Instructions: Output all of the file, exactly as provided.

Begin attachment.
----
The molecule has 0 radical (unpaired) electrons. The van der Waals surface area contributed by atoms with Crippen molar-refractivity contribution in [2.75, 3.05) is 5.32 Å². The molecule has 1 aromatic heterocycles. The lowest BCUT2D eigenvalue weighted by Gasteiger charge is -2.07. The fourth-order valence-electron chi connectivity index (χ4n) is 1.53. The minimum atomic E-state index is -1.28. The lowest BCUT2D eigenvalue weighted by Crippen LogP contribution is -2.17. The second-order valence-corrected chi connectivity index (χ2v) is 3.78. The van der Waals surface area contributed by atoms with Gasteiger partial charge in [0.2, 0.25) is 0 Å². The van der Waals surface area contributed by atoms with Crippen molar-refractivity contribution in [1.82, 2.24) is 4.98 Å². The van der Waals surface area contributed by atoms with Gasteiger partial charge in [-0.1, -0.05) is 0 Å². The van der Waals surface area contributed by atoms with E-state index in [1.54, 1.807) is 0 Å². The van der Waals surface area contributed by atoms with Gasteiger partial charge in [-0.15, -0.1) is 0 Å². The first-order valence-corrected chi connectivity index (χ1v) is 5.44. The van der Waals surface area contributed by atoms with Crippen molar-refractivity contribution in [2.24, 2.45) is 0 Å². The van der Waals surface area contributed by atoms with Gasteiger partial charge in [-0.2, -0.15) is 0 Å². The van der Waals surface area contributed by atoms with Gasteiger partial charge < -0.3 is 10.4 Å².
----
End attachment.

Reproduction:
The molecule has 0 radical (unpaired) electrons. The van der Waals surface area contributed by atoms with Crippen molar-refractivity contribution in [2.75, 3.05) is 5.32 Å². The molecule has 1 aromatic heterocycles. The lowest BCUT2D eigenvalue weighted by Gasteiger charge is -2.07. The fourth-order valence-electron chi connectivity index (χ4n) is 1.53. The minimum atomic E-state index is -1.28. The lowest BCUT2D eigenvalue weighted by Crippen LogP contribution is -2.17. The second-order valence-corrected chi connectivity index (χ2v) is 3.78. The van der Waals surface area contributed by atoms with Gasteiger partial charge in [0.2, 0.25) is 0 Å². The van der Waals surface area contributed by atoms with Crippen molar-refractivity contribution in [1.82, 2.24) is 4.98 Å². The van der Waals surface area contributed by atoms with Gasteiger partial charge in [-0.1, -0.05) is 0 Å². The van der Waals surface area contributed by atoms with E-state index in [1.54, 1.807) is 0 Å². The van der Waals surface area contributed by atoms with Gasteiger partial charge in [-0.15, -0.1) is 0 Å². The first-order valence-corrected chi connectivity index (χ1v) is 5.44. The van der Waals surface area contributed by atoms with Crippen molar-refractivity contribution in [2.24, 2.45) is 0 Å². The van der Waals surface area contributed by atoms with Gasteiger partial charge in [-0.2, -0.15) is 0 Å². The van der Waals surface area contributed by atoms with Gasteiger partial charge < -0.3 is 10.4 Å².